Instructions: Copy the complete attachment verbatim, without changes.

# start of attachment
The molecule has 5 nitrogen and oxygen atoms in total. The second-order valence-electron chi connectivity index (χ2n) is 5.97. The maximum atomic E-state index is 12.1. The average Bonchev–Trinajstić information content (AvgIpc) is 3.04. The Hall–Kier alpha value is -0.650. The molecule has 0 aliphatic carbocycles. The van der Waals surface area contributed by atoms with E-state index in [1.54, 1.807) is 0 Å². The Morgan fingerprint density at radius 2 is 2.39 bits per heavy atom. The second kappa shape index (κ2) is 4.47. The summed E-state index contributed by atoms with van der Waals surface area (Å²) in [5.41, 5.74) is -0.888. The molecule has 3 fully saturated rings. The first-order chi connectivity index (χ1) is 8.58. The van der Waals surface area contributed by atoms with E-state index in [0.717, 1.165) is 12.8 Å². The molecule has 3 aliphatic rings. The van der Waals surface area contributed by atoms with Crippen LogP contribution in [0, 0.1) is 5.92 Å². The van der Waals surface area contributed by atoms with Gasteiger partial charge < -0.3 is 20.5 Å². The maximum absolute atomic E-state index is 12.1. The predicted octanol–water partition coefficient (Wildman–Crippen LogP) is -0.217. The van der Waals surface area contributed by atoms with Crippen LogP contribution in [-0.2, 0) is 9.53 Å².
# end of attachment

The molecule has 5 nitrogen and oxygen atoms in total. The second-order valence-electron chi connectivity index (χ2n) is 5.97. The maximum atomic E-state index is 12.1. The average Bonchev–Trinajstić information content (AvgIpc) is 3.04. The Hall–Kier alpha value is -0.650. The molecule has 0 aliphatic carbocycles. The van der Waals surface area contributed by atoms with E-state index in [1.54, 1.807) is 0 Å². The Morgan fingerprint density at radius 2 is 2.39 bits per heavy atom. The second kappa shape index (κ2) is 4.47. The summed E-state index contributed by atoms with van der Waals surface area (Å²) in [5.41, 5.74) is -0.888. The molecule has 3 fully saturated rings. The first-order chi connectivity index (χ1) is 8.58. The van der Waals surface area contributed by atoms with E-state index in [0.717, 1.165) is 12.8 Å². The molecule has 3 aliphatic rings. The van der Waals surface area contributed by atoms with Crippen LogP contribution in [0, 0.1) is 5.92 Å². The van der Waals surface area contributed by atoms with Gasteiger partial charge < -0.3 is 20.5 Å². The maximum absolute atomic E-state index is 12.1. The predicted octanol–water partition coefficient (Wildman–Crippen LogP) is -0.217. The van der Waals surface area contributed by atoms with Crippen LogP contribution in [-0.2, 0) is 9.53 Å².